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Ben Graham’s Margin of Safety and Current Market Opportunities

When Coca-Cola replaced their classic formula with “New Coke” in 1985 the stock tanked, and when they brought back “Coca-Cola Classic” less than three months later the stock rebounded significantly.  Similarly, when McDonald’s had trouble with Chinese meat suppliers in 2014 the stock tanked, and since restoring customer confidence the stock has come roaring back.

Warren Buffett’s mentor, Benjamin Graham, coined the phrase “margin of safety” in his 1934 book “Security Analysis.”  Margin of safety is basically the difference between the intrinsic value of a stock and its current market price.  Investors with the vision to see through the short-term challenges (e.g. soda formulation and Chinese meat suppliers) are often able to profit significantly from the opportunities they create.

This week’s Stock of the Week was Chipotle Mexican Grill (CMG).  And as we noted in the report, this highly-popular, fast-growing, burrito-maker has suffered some recent setbacks (i.e. first comparable sales growth declined and then the E. coli outbreak happened).  However, this is a stock with some major growth potential, and the recent setbacks may be providing enough margin of safety for brave long-term investors to do something very smart (more on this later in this report).

 
 

As long-term McDonald’s investors, we’ve enjoyed the stock price rally (McDonalds is a Blue Harbinger 15 stock).  For example, it’s out-performing the S&P 500 by more than 20% this year, and that doesn’t even count the impressive 3.1% dividend yield (the S&P 500 yields only around 2%).  Additionally, we expect McDonald’s to deliver very strong earnings at its next earnings announcement on January 25, 2016 for two reasons (first the recent all-day breakfast will give earnings a boost, and second they updated their menus to more prominently display higher margin items and hide some of the lower cost items).  However, as the saying goes “buy low and sell high.”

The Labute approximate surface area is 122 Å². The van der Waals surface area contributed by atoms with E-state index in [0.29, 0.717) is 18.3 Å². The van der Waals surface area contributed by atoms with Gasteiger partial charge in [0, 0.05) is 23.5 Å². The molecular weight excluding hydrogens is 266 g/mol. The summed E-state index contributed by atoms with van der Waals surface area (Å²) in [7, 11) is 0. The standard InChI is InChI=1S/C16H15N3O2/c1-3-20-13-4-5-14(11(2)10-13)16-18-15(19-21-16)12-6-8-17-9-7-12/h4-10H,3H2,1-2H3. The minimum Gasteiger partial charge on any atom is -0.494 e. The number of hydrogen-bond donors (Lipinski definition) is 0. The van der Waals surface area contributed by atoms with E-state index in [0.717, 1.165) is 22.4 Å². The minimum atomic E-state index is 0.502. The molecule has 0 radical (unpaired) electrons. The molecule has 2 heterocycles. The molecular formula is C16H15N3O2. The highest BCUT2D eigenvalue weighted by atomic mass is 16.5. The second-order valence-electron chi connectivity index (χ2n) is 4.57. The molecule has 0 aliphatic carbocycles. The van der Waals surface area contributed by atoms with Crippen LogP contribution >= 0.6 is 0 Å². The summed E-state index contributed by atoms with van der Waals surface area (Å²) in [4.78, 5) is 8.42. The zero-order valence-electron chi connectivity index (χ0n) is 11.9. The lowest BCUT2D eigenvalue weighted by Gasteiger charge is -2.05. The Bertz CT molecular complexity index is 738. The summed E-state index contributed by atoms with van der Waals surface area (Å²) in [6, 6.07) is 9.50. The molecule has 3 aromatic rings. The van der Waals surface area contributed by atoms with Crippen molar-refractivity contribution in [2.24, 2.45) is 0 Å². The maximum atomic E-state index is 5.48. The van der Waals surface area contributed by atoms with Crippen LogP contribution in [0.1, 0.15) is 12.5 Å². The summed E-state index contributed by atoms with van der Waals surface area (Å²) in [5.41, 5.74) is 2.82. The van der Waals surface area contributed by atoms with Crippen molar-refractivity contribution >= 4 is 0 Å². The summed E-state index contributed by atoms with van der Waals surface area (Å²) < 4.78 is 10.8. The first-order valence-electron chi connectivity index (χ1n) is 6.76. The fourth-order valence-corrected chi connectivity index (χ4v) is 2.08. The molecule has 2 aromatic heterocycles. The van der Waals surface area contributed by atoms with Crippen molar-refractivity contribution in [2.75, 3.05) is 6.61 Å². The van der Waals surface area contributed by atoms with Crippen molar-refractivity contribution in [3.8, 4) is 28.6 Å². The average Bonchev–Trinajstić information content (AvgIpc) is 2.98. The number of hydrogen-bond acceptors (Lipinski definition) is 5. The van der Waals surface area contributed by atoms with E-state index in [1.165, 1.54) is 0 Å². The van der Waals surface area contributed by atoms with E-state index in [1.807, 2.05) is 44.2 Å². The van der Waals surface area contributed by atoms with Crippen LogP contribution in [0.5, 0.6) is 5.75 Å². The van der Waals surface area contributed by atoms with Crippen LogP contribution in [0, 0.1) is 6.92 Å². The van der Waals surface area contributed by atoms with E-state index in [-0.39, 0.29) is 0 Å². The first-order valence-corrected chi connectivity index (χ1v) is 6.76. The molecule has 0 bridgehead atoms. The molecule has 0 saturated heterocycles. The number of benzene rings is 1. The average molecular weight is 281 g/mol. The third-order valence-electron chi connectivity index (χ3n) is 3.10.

We’ve been giving some serious consideration to swapping McDonald’s out of the Blue Harbinger 15, and replacing it with Chipotle.  Once the excitement of all-day breakfast slows, and once customers recognize the menu has been tweaked (to favor higher-priced items) then comparable sales will give back some of the “juice” we expect them to exhibit at the January 25th earnings announcement.  The wildcard for McDonald’s is foreign currency.  Unlike Chipotle, McDonalds faces significant headwinds related to the strong US dollar and their international operations (Chipotle is mostly US based, for now). However, rather than trying to forecast macroeconomic things like foreign currency exchange rates (no one gets those types of forecasts right more than 50% of the time anyway) we prefer to focus on things that are more predictable such as the slowing growth of the giant McDonalds compared to the accelerating growth of Chipotle.

Chipotle has declined about 30% since August 5th which may provide just enough “margin of safety” for us to buy into the high long-term growth potential of the company.  You can read a lot more detail on our views of Chipotle in our Stock of the Week report.  We’ll likely wait for a little more information on the E. coli outbreak and subsequent fallout/impacts.  However, we’ll post this information right away for Blue Harbinger members if we do end up swapping McDonald’s for Chipotle.

For reference, you can view our most recent updates and thesis for McDonalds here and here, respectively.


Continuing with the margin of safety theme, Two Blue Harbinger 15 holdings (American Express (AXP) and Union Pacific (UNP)) have been beat up significantly this year relative to the rest of the market.  But rather than running for the hills and selling the stocks, we continue to be long-term investors and we believe in the stocks going forward.  You can read more of our recent updates on UNP here and on AXP here.

 


Lastly, long-term investing is not just about buying things that have gone down, and selling things that have gone up.  You need to do your homework and understand the businesses.  And that is essential the whole point of Blue Harbinger Research.  Be smart.  You’ve worked hard to build your nest egg, and it pays to also work hard to protect it and to grow it.

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